Cornell, and Hon. James Wilson, Secretary of Agriculture, were among the officers and speakers. The various branches of economics were discussed largely by Americans such as Clark in economic theory, Ripley in transportation, Seligman in public finance, and Hoffman in insurance, although Eugene von Philippovich came from Vienna.
In one of the political sections an address of exceptional interest was made by the Right Hon. James Bryce, M.P., eminent as a statesman, preeminent as a scholar in the field of political and legal history, gratefully honored by every educated American. The Hon. David Jayne Hill, our minister to Switzerland, spoke for diplomacy. Under jurisprudence, Professor La Fontaine, member of the Belgian Senate, spoke for international, and Signor Brunialti for constitutional, law. Professors Max Weber, Werner Sombart and T. Jastrow, and Dr. Emil Münsterberg, president of City Charities at Berlin, came from Germany alone for sections devoted to the social communities and groups. From abroad came Rein, of Jena, the eminent pedagogical philosopher, for educational theory; Michael E. Sadler, of Manchester, whose splendid work for public education in England has won the admiration of educators everywhere, for the section devoted to the school; M. Chabot, of Paris, for the university; and Guido Biagi, royal librarian at Florence, for the library. The section on the college listened to an address by that staunch and scholarly educator, President M. Carey Thomas, of Bryn Mawr College.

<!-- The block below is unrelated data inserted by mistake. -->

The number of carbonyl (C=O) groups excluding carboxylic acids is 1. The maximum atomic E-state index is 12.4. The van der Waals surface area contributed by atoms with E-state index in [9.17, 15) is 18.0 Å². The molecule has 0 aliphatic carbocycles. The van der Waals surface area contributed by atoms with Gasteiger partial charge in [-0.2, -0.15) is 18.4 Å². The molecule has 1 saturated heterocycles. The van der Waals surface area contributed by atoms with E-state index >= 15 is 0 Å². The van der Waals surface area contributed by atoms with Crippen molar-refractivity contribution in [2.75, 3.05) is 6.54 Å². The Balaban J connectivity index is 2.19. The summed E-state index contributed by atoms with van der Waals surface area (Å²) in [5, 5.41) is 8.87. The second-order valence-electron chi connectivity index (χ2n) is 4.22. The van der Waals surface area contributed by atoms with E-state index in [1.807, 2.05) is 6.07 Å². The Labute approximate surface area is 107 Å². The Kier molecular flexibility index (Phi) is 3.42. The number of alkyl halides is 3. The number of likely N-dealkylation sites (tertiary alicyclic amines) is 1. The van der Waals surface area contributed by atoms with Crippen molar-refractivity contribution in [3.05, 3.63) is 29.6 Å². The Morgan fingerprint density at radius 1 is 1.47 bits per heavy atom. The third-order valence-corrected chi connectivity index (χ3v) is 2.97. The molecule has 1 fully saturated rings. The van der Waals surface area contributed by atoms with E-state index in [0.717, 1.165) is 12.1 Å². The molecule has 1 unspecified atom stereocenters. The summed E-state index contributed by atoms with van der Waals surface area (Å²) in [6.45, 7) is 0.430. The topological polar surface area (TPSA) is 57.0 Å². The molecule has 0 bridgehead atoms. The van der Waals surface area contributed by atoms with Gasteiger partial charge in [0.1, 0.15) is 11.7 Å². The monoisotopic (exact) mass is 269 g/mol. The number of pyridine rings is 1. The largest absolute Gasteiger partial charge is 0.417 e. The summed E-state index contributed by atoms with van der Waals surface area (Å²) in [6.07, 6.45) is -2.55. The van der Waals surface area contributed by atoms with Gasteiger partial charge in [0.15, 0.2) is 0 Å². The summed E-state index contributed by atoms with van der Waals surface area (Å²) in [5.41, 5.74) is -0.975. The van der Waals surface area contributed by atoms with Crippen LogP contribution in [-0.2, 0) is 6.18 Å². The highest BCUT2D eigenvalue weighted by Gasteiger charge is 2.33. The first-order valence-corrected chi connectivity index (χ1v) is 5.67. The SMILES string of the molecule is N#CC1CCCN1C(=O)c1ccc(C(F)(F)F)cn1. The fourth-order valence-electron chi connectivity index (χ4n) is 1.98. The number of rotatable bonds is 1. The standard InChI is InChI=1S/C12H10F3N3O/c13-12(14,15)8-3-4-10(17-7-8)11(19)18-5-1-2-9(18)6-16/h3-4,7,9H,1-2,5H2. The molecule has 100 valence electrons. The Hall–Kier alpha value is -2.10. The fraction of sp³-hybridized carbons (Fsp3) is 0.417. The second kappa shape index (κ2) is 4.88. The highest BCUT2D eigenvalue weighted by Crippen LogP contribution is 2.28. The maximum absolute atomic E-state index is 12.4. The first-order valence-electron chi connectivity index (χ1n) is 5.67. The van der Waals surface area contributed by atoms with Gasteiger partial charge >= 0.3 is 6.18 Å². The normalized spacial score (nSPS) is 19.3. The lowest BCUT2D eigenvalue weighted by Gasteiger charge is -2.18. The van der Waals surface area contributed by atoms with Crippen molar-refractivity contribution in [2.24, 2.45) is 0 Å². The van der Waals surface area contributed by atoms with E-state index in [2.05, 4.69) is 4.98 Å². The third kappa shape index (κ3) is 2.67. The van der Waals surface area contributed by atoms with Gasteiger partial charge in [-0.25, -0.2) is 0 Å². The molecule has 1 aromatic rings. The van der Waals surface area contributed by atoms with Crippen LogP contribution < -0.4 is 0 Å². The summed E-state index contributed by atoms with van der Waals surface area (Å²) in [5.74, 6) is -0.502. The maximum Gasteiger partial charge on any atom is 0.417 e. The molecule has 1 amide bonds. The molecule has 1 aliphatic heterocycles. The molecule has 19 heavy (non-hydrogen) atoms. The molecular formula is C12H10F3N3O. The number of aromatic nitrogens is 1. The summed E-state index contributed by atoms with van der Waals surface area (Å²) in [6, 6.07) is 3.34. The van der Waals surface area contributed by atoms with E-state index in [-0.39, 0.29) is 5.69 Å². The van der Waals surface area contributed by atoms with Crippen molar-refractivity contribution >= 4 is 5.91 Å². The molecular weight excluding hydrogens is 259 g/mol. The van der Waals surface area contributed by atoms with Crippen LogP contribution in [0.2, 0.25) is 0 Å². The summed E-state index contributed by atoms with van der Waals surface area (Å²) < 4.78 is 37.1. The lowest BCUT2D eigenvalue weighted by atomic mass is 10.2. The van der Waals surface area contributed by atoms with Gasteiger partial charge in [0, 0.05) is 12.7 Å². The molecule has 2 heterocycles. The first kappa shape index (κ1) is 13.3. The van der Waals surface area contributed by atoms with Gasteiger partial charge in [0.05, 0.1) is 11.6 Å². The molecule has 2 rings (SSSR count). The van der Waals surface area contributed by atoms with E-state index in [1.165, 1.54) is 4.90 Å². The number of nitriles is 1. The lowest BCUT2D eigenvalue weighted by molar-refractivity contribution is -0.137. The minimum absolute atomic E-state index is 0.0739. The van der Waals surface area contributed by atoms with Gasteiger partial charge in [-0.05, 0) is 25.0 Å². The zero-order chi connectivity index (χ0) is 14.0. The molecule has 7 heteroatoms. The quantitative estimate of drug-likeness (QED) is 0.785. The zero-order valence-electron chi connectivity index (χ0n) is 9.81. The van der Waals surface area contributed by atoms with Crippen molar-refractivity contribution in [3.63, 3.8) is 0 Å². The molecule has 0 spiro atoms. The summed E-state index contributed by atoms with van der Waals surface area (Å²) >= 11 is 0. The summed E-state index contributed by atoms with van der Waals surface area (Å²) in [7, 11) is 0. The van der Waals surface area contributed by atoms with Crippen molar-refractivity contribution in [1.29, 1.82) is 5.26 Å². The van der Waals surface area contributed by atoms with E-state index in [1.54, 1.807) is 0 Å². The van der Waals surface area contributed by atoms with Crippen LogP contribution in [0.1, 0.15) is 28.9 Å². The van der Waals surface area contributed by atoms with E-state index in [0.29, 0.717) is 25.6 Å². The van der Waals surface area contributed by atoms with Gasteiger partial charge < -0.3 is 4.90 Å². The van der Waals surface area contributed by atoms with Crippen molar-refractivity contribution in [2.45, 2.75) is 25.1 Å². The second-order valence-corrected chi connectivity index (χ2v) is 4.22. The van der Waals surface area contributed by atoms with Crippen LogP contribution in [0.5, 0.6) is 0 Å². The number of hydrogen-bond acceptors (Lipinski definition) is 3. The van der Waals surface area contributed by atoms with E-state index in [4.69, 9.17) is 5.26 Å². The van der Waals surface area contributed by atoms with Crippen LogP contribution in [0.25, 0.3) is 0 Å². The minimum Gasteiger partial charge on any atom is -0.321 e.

Among the speakers before the six sections concerned with practical religion were some who have exerted a wide popular influence, such as Rev. Hugh Black, of Edinburgh, Rabbi Hirsch, of Chicago, and Dr. Josiah Strong, of New York.
But the regular meetings were not enough. The Eighth International Geographic Congress, under the presidency of Commander Robert E. Peary, came to St. Louis to meet with the Congress of Arts and Science, and aroused considerable interest. Members of the congress having common technical interests were invited to special meetings of various sorts. Thus a Conference on Solar Research was held and an organization effected looking toward international cooperation among those interested in the investigation of solar problems. It is significant that almost all of the leading academies and other appropriate societies of the world which had been invited to cooperate, were ready with representatives from the membership of the congress.
Nor were the scientific meetings all. Men may be interesting though their theories be wrong. When they are known to have ideas and to have won distinction, they are especially interesting, even to those not technically familiar with their work. And while some scholars may seem.neither to have inherited nor acquired the art of social enjoyment, the species is almost extinct, except in fiction and on the stage. There was entertainment enough, in varying degrees of informality, including the spontaneous formation of numerous